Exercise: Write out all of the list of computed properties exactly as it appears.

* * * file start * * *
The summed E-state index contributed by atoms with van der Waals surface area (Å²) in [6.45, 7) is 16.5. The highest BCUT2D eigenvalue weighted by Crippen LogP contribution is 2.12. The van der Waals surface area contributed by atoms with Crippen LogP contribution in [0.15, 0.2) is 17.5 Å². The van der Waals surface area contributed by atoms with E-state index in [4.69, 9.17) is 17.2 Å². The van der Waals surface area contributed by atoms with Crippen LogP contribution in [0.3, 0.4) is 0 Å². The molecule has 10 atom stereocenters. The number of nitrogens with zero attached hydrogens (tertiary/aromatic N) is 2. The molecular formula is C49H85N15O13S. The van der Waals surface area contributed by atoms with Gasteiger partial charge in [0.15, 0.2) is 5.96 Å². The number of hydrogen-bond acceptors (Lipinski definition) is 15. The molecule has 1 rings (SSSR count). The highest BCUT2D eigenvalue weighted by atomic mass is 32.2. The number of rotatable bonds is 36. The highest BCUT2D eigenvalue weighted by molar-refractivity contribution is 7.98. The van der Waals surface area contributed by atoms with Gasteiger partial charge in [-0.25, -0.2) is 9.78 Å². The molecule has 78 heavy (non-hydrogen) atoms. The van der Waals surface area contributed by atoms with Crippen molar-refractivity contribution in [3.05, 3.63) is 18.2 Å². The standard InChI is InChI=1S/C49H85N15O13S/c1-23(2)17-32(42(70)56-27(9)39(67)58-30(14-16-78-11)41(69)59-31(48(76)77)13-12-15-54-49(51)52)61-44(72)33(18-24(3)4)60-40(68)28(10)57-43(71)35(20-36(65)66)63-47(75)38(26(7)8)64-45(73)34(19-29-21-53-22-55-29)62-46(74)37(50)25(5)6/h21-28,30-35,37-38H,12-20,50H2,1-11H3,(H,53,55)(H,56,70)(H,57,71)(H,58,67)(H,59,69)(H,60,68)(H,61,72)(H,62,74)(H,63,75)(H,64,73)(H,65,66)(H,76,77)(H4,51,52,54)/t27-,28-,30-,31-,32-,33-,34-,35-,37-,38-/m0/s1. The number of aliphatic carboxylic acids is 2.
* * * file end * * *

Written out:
The summed E-state index contributed by atoms with van der Waals surface area (Å²) in [6.45, 7) is 16.5. The highest BCUT2D eigenvalue weighted by Crippen LogP contribution is 2.12. The van der Waals surface area contributed by atoms with Crippen LogP contribution in [0.15, 0.2) is 17.5 Å². The van der Waals surface area contributed by atoms with E-state index in [4.69, 9.17) is 17.2 Å². The van der Waals surface area contributed by atoms with Crippen LogP contribution in [0.3, 0.4) is 0 Å². The molecule has 10 atom stereocenters. The number of nitrogens with zero attached hydrogens (tertiary/aromatic N) is 2. The molecular formula is C49H85N15O13S. The van der Waals surface area contributed by atoms with Gasteiger partial charge in [0.15, 0.2) is 5.96 Å². The number of hydrogen-bond acceptors (Lipinski definition) is 15. The molecule has 1 rings (SSSR count). The highest BCUT2D eigenvalue weighted by atomic mass is 32.2. The number of rotatable bonds is 36. The highest BCUT2D eigenvalue weighted by molar-refractivity contribution is 7.98. The van der Waals surface area contributed by atoms with Gasteiger partial charge in [-0.25, -0.2) is 9.78 Å². The molecule has 78 heavy (non-hydrogen) atoms. The van der Waals surface area contributed by atoms with Crippen molar-refractivity contribution in [3.05, 3.63) is 18.2 Å². The standard InChI is InChI=1S/C49H85N15O13S/c1-23(2)17-32(42(70)56-27(9)39(67)58-30(14-16-78-11)41(69)59-31(48(76)77)13-12-15-54-49(51)52)61-44(72)33(18-24(3)4)60-40(68)28(10)57-43(71)35(20-36(65)66)63-47(75)38(26(7)8)64-45(73)34(19-29-21-53-22-55-29)62-46(74)37(50)25(5)6/h21-28,30-35,37-38H,12-20,50H2,1-11H3,(H,53,55)(H,56,70)(H,57,71)(H,58,67)(H,59,69)(H,60,68)(H,61,72)(H,62,74)(H,63,75)(H,64,73)(H,65,66)(H,76,77)(H4,51,52,54)/t27-,28-,30-,31-,32-,33-,34-,35-,37-,38-/m0/s1. The number of aliphatic carboxylic acids is 2.